It drives CNBC's Jim Cramer crazy when people say that stocks are dangerous and overvalued "at this point in the cycle."
"I put air quotes around that phrase because whenever people say it, I feel like they're trying real hard to put the stock market in the context of some sort of game," the "Mad Money" host said on Tuesday. "It's the ninth inning, it's the fourth quarter or whatever time frame that resonates as well as the obvious meaning, which is something like, 'We haven't had a recession yet, but we're about to, and if that's the case, stocks are way too expensive.'"
What irritates Cramer most is that he sees plenty of bubbles out there, but the stock market is not one of them.
One such example is bitcoin, the wildly popular cryptocurrency used by traders hungry for its rapid-fire gains and by companies to pay off hackers using ransomware.
In the meantime, wealthy citizens in Venezuela, Zimbabwe and Brazil are purchasing bitcoin as a way to get money securely away from the "failing regimes," Cramer said.
"So you have this currency that's been bid up to $8,000 by people anxious to move their money without government scrutiny for whatever reason," Cramer said. "A year ago, one bitcoin was worth $750. You mean to tell me that's not a bubble? You think that's a safe place, a reasonable approximation of value versus the stock market?"
Cramer also called attention to the Leonardo da Vinci painting that sold for over $450 million, breaking all-time art auction records.
The sale was a prime example of too much money being poured into too little product, the "Mad Money" host argued.
"This one was either a ridiculous outlier or the new benchmark of wealth in the world," he said. "Either way, a painting is not something that generates income and this particular painting may be a fake. Isn't that the definition of overvalued?"
Perhaps the most overvalued portion of the market Cramer found was junk bonds, which are low-yield, high-risk, fixed-income investments with credit ratings of BB or lower (by the Standard & Poor's standards).
And then there's the stock market, where Cramer saw only three stocks that truly eschew the boundaries of traditional valuation: Netflix, Amazon and Tesla.
But Cramer said that Netflix's valuation could still be driven higher by the entertainment giant's distribution network and that the market hasn't caught up with Amazon's still-undervalued web services arm.
"Tesla remains a free association situation where anyone can put any value on it," Cramer acknowledged. "But in the last six months, we've gone from having three cult stocks that were impossible to value on the fundamentals to having just one. That's reassuring."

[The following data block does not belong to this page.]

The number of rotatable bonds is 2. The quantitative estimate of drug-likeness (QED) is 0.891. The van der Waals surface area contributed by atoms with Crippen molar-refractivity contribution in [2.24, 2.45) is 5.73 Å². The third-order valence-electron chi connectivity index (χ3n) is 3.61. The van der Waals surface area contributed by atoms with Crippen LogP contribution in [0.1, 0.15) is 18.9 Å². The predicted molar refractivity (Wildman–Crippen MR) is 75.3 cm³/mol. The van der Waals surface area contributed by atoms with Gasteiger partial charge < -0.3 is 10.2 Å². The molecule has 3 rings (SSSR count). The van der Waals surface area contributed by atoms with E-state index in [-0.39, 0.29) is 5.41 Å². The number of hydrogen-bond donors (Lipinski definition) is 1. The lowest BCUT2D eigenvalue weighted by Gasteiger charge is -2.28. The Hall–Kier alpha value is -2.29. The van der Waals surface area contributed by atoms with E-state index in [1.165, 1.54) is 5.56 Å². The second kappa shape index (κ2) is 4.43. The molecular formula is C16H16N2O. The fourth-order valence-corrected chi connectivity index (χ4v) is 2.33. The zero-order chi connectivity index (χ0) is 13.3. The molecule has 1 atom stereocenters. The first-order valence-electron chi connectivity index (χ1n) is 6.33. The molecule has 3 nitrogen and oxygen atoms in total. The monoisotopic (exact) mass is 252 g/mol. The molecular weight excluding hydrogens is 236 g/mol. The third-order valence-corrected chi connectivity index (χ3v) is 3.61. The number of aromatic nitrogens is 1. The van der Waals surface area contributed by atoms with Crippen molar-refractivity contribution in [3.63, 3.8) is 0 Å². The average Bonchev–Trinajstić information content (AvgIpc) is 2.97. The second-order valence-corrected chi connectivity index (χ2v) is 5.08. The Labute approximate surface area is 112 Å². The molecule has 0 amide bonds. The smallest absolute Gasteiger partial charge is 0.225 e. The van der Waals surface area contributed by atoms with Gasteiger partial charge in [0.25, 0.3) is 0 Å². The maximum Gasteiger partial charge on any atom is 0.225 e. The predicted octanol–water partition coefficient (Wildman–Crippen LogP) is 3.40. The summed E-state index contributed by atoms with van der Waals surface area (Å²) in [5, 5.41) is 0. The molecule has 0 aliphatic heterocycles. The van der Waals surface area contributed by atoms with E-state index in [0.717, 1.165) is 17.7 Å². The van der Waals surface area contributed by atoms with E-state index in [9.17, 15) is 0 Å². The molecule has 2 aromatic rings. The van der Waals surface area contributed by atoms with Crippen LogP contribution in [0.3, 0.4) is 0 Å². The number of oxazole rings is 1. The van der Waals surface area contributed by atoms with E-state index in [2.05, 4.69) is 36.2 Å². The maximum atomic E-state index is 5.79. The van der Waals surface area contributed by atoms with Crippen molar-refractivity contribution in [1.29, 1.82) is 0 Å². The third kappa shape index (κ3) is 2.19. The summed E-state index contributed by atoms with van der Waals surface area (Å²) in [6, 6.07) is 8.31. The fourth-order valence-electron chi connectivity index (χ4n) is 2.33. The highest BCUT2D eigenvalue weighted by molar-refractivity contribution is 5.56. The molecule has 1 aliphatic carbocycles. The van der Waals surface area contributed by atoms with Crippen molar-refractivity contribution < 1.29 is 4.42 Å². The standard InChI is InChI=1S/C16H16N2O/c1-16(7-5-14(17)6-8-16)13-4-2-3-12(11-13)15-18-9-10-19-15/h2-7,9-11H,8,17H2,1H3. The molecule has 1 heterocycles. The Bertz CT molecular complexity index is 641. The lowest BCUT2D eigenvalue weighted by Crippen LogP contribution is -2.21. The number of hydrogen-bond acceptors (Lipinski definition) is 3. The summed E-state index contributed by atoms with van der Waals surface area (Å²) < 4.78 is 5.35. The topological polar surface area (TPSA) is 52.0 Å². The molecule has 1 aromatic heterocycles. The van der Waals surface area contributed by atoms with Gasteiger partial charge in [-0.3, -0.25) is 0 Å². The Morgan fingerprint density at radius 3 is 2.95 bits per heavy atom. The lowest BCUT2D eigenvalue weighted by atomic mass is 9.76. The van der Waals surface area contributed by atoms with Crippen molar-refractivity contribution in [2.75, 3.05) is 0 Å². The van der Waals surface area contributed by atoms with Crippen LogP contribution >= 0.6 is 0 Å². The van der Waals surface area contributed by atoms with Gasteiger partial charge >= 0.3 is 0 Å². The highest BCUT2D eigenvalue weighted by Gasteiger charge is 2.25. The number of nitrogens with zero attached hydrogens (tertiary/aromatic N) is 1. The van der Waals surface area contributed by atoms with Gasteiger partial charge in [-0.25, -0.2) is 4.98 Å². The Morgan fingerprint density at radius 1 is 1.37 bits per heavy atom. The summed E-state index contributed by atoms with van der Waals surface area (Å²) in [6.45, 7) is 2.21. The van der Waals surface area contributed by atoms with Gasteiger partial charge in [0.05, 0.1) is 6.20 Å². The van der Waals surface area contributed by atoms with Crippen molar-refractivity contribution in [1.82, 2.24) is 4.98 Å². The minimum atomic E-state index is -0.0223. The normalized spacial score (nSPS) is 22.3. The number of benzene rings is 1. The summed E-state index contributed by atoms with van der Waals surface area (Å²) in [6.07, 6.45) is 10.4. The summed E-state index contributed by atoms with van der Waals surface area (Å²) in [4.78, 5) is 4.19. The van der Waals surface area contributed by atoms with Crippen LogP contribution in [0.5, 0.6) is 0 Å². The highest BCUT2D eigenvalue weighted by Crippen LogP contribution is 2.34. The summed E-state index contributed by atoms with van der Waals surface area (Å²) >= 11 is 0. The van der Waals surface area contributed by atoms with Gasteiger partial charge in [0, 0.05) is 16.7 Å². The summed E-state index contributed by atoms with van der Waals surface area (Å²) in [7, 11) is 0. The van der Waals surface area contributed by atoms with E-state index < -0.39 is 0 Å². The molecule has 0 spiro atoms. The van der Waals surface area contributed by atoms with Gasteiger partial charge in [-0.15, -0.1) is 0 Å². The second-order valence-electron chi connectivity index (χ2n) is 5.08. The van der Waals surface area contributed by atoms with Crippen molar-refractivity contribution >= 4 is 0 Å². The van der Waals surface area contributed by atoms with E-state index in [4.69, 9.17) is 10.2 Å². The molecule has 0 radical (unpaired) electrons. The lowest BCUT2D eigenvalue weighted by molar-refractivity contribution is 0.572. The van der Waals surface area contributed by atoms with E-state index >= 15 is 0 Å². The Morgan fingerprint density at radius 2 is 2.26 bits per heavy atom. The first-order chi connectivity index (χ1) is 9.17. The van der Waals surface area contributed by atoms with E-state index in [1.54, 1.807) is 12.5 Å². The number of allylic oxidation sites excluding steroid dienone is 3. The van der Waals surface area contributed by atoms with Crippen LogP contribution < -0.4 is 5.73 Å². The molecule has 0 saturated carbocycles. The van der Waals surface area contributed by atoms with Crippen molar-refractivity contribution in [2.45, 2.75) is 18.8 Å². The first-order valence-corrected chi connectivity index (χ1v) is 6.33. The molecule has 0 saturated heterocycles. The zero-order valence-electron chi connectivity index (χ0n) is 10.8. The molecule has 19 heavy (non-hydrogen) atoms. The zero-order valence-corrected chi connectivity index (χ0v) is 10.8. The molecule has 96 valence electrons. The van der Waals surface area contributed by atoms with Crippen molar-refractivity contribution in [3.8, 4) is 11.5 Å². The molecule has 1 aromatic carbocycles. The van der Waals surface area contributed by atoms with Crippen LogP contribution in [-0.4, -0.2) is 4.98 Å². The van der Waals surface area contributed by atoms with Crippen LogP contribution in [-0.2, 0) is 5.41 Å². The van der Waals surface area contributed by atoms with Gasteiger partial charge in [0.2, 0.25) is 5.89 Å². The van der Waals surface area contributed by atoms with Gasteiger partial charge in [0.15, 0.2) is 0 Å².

So as certain areas of investment explode in value, Cramer maintained that stocks are one of the few portions of the market where prices actually run true.
"Look, the stock market does not exist in a vacuum," the "Mad Money" host said. "And as long as everything else is totally crazy and bubblicious, stocks are looking good. I don't care where we are 'in the cycle,' I care where we are in the supermarket of investing, and right now, stocks are the only aisle with real and obvious value."
Questions for Cramer? Call Cramer: 1-800-743-CNBC
Want to take a deep dive into Cramer's world? Hit him up! Mad Money Twitter - Jim Cramer Twitter - Facebook - Instagram - Vine
Questions, comments, suggestions for the "Mad Money" website? firstname.lastname@example.org
PlexCoin Founder Gets Jail Time, Fine on Contempt Charge
U.S. and Canadian authorities appear determined to make an example of a recent initial coin offering.
On Friday, a Canadian court ordered a two-month jail sentence against PlexCoin creator Dominic
'Bitcoin Jesus' is 'really, really concerned' about the future of the digital currency
An early bitcoin investor said Monday the digital currency can run higher, but the hype has far outpaced its usability. "I think in the short run it can run up a lot more," Roger Ver, CEO of
Bitcoin has aspects of a bubble, but it's OK to 'play' with it: Economist Robert Shiller
Bitcoin has "aspects of a bubble" but it's almost impossible to know whether it's gone too far, Nobel-winning economist Robert Shiller told CNBC on Monday. Bitcoin has been on a wild ride
Futures Launch Puts Record Bitcoin Highs Back in Play – Yahoo Finance
Digital currency bitcoin begins trading on major exchange for first time in Chicago WLS-TVBitcoin Futures Started So Hot That Trading Had to Be Halted Twice FortuneBusiness Insider Â âCNNMoney Â â
Understanding Futures: A Primer for Bitcoiners
Lanre Sarumi is the CEO of Level Trading Field, an interactive online platform for professionals in the finance industry.
"Study the past if you would define the future." – Confucius
Bitcoin Price Back Above $17k to Set New All-Time High
The price of bitcoin has pushed back above $17,000, hitting a new all-time high on CoinDesk's Bitcoin Price Index (BPI).
As of press time, the BPI had climbed as high as $17,382.64, beating the $17
People are taking out mortgages to buy bitcoin, says securities regulator
Bitcoin is in the "mania" phase, with some people even borrowing money to get in on the action, securities regulator Joseph Borg told CNBC on Monday. "We've seen mortgages being taken out to buy
Two Firms File Bitcoin ETF Applications in Wake of CBOE Futures Launch
Two exchange-traded fund (ETF) providers have filed with the U.S. Securities and Exchange Commission (SEC) to create Bitcoin ETF products that trade in cryptocurrency derivatives.
According to the